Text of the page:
Does Big 4 accept applicants without Bachelor's but with professional certification?

ahmadramlayahmadramlay Registered Users Posts: 1 ■□□□□□□□□□
A little bit about myself. My highest academic qualification is a college diploma. I opt out of my Bachelor's study as I was financially incapable of supporting myself.

My first job was with a managed security services provider. My primary responsibilities include deploying and maintaining client's network security devices and analyzing the logs from devices and producing a report for the client.

Subsequently I moved over to an insurance company and I was attached to their infosec team. The infosec team is relatively small hence my responsibility was somewhat diverse. Responsibilities include security policy / procedure generation and review, performing compliance review, third-party security assessment, identity and access management, managing third-party security monitoring team, leading / coordinating external security assessment / audit, etc. I was later promoted to a role of team-lead where I managed a team of 4 people and was the project manager for several PCI-DSS remediation works. I spent about 3 years at the insurance company. As of now, I am attached to an international bank and I am attached to the security monitoring team. Responsibilities includes monitoring and identifying security threats. I've been with the bank for over a year now.

Professional certification wise, I have several network security product certification, ISC2 CISSP and ISACA CISM.

I would like to apply for a job with any Big 4, particularly in the areas of Assurance / Cyber Security but am currently held back because I do not have any Bachelor's degree. I have tried sending an email to all Big 4 asking if they would accept applicant's without Bachelor's degree but the reply is usually automated or no replies at all. Does anyone have any insight on Big 4's hiring procedure and if they would consider applicant without Bachelor's degree but with relevant experience and professional certification?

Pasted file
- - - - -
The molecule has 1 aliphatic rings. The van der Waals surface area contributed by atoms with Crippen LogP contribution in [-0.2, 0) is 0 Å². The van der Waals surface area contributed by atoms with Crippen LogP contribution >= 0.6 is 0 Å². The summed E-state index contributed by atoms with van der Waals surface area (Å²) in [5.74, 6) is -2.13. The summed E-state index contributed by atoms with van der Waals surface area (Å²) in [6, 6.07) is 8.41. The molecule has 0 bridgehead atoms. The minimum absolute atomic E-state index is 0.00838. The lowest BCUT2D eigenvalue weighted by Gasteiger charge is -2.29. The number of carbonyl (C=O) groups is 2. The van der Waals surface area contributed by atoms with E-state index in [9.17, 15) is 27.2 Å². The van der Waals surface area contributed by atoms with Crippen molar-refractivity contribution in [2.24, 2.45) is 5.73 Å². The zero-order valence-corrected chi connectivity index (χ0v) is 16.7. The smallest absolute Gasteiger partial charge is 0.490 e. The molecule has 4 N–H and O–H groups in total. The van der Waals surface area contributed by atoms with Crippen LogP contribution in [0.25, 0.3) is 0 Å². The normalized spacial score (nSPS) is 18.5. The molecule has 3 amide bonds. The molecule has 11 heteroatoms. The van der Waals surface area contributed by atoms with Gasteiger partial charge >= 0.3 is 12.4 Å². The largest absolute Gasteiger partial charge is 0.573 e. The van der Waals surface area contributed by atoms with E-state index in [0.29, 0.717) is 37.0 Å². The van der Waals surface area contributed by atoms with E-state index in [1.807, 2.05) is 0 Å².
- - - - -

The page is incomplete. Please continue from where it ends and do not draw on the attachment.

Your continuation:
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    DoubleNNsDoubleNNs Member Posts: 2,015 ■■■■■□□□□□
    Forbes Welcome


    Why Google doesn't care about college degrees, in 5 quotes | VentureBeat | Education | by Gregory Ferenstein

    Google hiring non-graduates - Business Insider

    Sure, all the above are about Google. But you can apply the same to any big company out there. Having a degree would benefit you, but it alone wouldn't get you into the company. Same w/ not having one.. it's not the end of the world, but you will have to work harder to stand out.
    Goals for 2018:
    Certs: RHCSA, LFCS: Ubuntu, CNCF CKA, CNCF CKAD | AWS Certified DevOps Engineer, AWS Solutions Architect Pro, AWS Certified Security Specialist, GCP Professional Cloud Architect
    Learn: Terraform, Kubernetes, Prometheus & Golang | Improve: Docker, Python Programming
    To-do | In Progress | Completed
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    Hammer80Hammer80 Member Posts: 207 ■■■□□□□□□□
    My wife is an accountant and has worked in the Big 4 so I have some inside knowledge. I am sorry to be the bearer of some bad news but without a Bachelor's degree you have no chance at cracking the BIG 4 accounting firms. They have tendency to be very elitist and won't even talk to you without a degree no matter the certifications or credentials that you currently posses, this is part of the uber conservative nature of the Big 4. In other industries you will not have that issue but with Accounting firms like the Big 4 that is the nature of the beast.
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    5ekurity5ekurity Member Posts: 346 ■■■□□□□□□□
    I will echo what Hammer said - prior to my current job, had an opportunity with PwC that didn't materialize as I didn't have my Bachelor's degree despite my other qualifications.
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    jamthatjamthat Member Posts: 304 ■■■□□□□□□□
    I was with Deloitte for a while. The closest I saw people without Bachelor's degrees come to getting in was contractors trying to transfer over to become full-time (from internal helpdesk to a client-facing role, etc), but that never materialized.

    I believe they do substitute work experience, but the rule is 4 years work experience for every 1 year of education. So...associates + 8 years work, you're good. No education + 16 years experience, you're good. Does this mean they can consider you? Sure..but I'm betting they'll still prefer candidates with degrees. Not sure if this policy applied company-wide or not - I was in AERS.
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    fuz1onfuz1on Member Posts: 961 ■■■■□□□□□□
    A bachelors degree is a Big 4 employee prerequisite to my knowledge.
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